1. Vegetarian—non-violence to animals. (My domestic partner is a dedicated carnivore.)
2. Whole grains and organic, or at least close-to-the-source, ingredients for maximum nutritional value.
3. Leafy greens (the only scientifically proven nutritional cancer fighter).
4. Convenience. I don’t follow recipes.  Instead of correct ingredients for any given dish, I use whatever ingredients are available in the pantry and refrigerator.

Living on the boat in the Bahamas posed challenges way beyond meshing my eating style with Pope's.

The alcohol stove in the boat's tiny galley worked every time, oblivious to saltwater spray, and had two burners—just large enough for a pot of pasta and a pan of sauce. However, the secondary butane stove, which could be used outside, and the propane grill on the back rail  (photo) eventually rusted out, due to saltwater corrosion. Until then, they were a godsend for keeping Pope’s meat separate from my food and the greasy meat splatters out of the boat's cabin.
The local diet in the Bahama out-islands (beyond heavily touristed Nassau and Freeport) seemed to revolve around fried conch and fries. Whole grains and leafy greens were non-existent. Virtually nothing is home-grown; although a few households had chickens in the yard, their eggs were not for sale.

A minimal selection of canned and packaged foods are shipped from the U.S. and sold in tiny markets the size of the average American dining room (in photo below, note the fresh bread and small selection of canned goods).

An even more minimal selection of fresh produce arrived every week or two from Florida by mail boat, and was snapped up within an hour of being unloaded by the “highest bidders” (boat owners/frequent visitors who had established a relationship with the store owners). These would be kept in the market's refrigerator,at left in the photo above. Despite the fast turnaround for lettuce, tomatoes, and eggplant, however, we were almost always able to find onions and potatoes, limes and lemons, and often carrots.
Ice was available on many of the islands, so--when we found them for sale--we were able to keep butter, eggs and milk fresh for a couple of days in our cooler.

Waves and wakes rocking the boat can send hot liquids flying, so meals while underway tended to be crackers, cheese or peanut butter, and fruit.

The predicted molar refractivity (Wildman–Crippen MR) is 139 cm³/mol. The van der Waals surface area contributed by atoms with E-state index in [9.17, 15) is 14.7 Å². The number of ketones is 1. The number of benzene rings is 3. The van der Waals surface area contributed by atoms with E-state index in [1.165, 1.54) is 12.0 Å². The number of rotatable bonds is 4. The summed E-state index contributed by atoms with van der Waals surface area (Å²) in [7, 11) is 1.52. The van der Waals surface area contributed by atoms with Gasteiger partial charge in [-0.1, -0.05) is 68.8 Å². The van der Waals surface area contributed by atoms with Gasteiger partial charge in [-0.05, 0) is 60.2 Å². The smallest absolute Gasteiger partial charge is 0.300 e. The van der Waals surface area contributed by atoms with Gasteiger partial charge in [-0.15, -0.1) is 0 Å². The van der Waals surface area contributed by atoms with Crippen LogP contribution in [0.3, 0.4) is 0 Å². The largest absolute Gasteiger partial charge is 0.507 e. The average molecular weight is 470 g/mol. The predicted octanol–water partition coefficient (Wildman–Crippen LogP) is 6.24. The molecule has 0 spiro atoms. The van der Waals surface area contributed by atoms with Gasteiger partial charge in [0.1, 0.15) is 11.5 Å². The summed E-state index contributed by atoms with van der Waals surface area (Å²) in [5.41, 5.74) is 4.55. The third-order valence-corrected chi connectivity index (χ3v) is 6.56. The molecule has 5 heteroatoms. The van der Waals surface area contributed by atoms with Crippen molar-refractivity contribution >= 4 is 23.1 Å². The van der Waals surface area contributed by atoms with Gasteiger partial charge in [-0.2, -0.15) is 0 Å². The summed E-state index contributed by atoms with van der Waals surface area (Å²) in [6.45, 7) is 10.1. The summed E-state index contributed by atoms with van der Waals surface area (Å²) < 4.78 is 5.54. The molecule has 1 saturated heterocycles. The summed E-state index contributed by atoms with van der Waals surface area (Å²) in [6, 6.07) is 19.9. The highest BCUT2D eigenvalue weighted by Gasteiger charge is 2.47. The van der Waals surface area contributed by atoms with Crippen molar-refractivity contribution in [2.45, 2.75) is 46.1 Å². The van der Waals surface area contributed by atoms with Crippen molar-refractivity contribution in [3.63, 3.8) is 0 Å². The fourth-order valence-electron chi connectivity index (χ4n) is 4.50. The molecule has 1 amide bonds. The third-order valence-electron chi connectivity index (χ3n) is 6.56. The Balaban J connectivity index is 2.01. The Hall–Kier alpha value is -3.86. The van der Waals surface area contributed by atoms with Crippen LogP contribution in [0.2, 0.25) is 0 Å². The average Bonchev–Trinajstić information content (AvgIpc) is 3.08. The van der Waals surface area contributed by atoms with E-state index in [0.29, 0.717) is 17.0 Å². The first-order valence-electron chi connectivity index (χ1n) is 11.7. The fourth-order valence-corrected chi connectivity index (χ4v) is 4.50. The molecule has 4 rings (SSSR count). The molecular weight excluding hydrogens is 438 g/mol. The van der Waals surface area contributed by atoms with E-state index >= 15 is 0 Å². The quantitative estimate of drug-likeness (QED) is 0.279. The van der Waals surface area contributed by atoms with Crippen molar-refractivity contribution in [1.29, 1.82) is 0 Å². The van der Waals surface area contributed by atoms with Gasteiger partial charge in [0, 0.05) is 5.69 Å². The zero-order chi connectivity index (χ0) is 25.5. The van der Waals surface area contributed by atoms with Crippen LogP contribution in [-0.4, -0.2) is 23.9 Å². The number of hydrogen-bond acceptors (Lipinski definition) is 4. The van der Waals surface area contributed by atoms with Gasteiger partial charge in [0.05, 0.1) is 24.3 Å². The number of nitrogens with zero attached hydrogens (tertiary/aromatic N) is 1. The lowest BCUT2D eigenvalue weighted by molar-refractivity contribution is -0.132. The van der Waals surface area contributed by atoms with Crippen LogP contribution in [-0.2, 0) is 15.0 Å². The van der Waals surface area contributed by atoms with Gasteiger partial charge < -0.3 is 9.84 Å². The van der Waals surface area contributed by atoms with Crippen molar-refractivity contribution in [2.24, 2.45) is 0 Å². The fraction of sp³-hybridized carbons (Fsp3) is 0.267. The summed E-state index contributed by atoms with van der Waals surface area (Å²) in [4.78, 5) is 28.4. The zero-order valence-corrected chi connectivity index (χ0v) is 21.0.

The following frequently used recipes reflected logistical realities (i.e., what was widely available and convenient to cook). Despite the shortage of nutritionally high-value ingredients, my recipes must have contained sufficient vitamins, because I felt better and was less fatigued during the cruise than at home. Some of that may have been due to retiring and leaving home. But I like to think the fresh limes and local rum had something to do with it!

GRILL-UP  (a weekly standard until the grill died)

Miso – for flavor; brought from Miami; can also use just olive oil or butter
Tofu – vacuum-packed, brought from Miami (substituted sausage in Pope’s portion)
Onion, cut in chunks
Potato, cut in chunks
Carrots, cut in chunks
Other vegetables as available – eggplant, zucchini, cauliflower, broccoli, or kale – we found each of these once during the cruise
Salt, pepper, other seasonings
Pats of butter or dabs of olive oil for flavor to prevent vegetables from drying out

Wrap all ingredients tightly in heavy-duty foil, each serving wrapped separately to allow for individual tastes. Grill 20-30 minutes depending on temperature. Remove from grill when smell of cooked vegetables permeates the boat. This works nicely on any backyard grill! After the chopping, there's nothing to do.

BLACK BEANS & RICE   (at least once a week)

Cooked white rice (brown rice would have used too much cooking fuel)
Canned black beans (ditto; dried beans would have used too much fuel)
Seasonings (whatever spices are on board; I used cumin, turmeric, chili powder, and lime; Pope used tomato sauce, red chili flakes, and hot sauce)
Lots of onion
Red or green pepper if available; if not, perhaps canned corn or peas

Saute onion and pepper in olive oil until transparent; add rice and seasonings, then beans. Cook together, stirring constantly, just until heated.

DARK & STORMY (my daily cocktail-hour staple; recipe is from a previous sailing trip in Bermuda; all ingredients were readily available in the Bahamas)

Dark rum (Gosling’s Black Seal is best)
Ginger beer (non-alcoholic; Gosling’s or Barritt’s is best)
Dash of bitters
Juice of a lime

Pour each ingredient over ice, and watch the way the pretty colors layer themselves. Yum. Hint: not very good if ice is not available. I tried several of the rum punches in the local Bahamian bars, and, in my opinion, none of their recipes came close to my favorite dark 'n' stormy.
Bottoms up!